by James A. Bacon
A new “resource” will be available to the LGBTQIA+ community in Richmond. Virginia Commonwealth University — yes, the same institution that recently lost $470,000 in a cyber scam — has assigned two campus patrol officers as “campus LGBTQIA+ liaisons.”
A recent university announcement noted that VCU Police Chief John Venuti has designated the two liaisons as part of the department’s “culture of inclusive community outreach for officers and staff.”
It is not clear, either in the VCU announcement or a WRIC story, what the two officers actually will be doing… aside from liaising and collaborating. Nor is there indication why such liaising and collaborating is necessary.
VCU News said only this: “While the department mandates Safe Zone training for all staff, Officers Hakilah Hudson and Briana Jackson will actively collaborate with offices and groups for outreach and events on both campuses and will be the points of contact for groups on and off campus.”
The VCU page on LGBTQIA+ Liaisons adds this:
The VCU Police Department serves VCU with PRIDE and believes in treating each and every individual with dignity and respect. At VCU Police, we believe every interaction with a community member is important and we believe in making sure individuals get the assistance they need to stay safe and be successful at VCU.
Many of our officers and staff members are VCU Safe Zone trained and VCU Police headquarters is home to the TDoR RVA Transgender Day of Remembrance Tree. The department is committed to working with students, faculty, staff and interest groups across the university and the LGBTQIA+ liaison officers are assigned to collaborate with various offices and groups for outreach and events. LGBTQIA+ liaison officers are the point of contact for on and off-campus groups.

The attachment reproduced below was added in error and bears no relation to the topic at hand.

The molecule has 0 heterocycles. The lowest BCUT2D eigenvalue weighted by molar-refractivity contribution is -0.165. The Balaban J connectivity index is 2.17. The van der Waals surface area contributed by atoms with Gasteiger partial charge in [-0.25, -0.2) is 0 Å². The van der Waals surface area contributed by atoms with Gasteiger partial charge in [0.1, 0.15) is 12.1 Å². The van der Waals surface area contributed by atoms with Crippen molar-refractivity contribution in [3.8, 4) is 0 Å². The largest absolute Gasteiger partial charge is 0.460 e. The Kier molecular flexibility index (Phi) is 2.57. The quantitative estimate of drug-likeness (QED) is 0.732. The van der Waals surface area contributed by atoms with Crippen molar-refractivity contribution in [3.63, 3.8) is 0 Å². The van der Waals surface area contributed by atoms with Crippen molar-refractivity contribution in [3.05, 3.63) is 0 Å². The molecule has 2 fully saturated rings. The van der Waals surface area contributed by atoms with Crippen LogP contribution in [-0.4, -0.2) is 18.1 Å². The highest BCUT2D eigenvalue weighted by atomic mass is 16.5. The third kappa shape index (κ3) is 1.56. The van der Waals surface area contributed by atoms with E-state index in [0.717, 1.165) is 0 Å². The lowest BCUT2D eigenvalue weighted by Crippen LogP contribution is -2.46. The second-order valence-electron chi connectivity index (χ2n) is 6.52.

The closest thing to an explanation can be found in a quote by Hudson in the VCU article. “With the growing concerns between law enforcement and the community, I wanted to be a link that builds those relationships back up. I want to bridge the gap between both groups by establishing an open line of communication and engaging in events that support LGBTQIA+ individuals.”
Bacon’s bottom line: Apparently, there are “concerns” about the relationship between VCU law enforcement and the LGBTQIA+ community. It is not clear what those “concerns” are. Are members of the “LGBTQIA+” community (as opposed to the old “LGBTQ+” community) at special risk of crime victimization? Have they been unfairly harassed by VCU police? Have LGBTQIA+ events been disrupted or hassled in any way? In other words, is there any justification for the staffing of two police officer positions other than the signaling of VCU’s virtue?
VCU police already attend mandatory “safe zone” training: two-hour workshops to “deepen their understanding” of sex, gender, and sexuality; recognize heterosexism, biophobia, and transphobia; and “examine and challenge” their own biases, assumptions, prejudice and privilege. Is that not enough? If not, why not?
When the cost of tuition, fees, room, board, books and supplies runs almost $30,000 a year for an undergraduate in-state student, VCU needs to do a better job of controlling its costs. If it wants to add two new staff to liaise and collaborate, it ought to have a well-articulated justification. No such justification is apparent.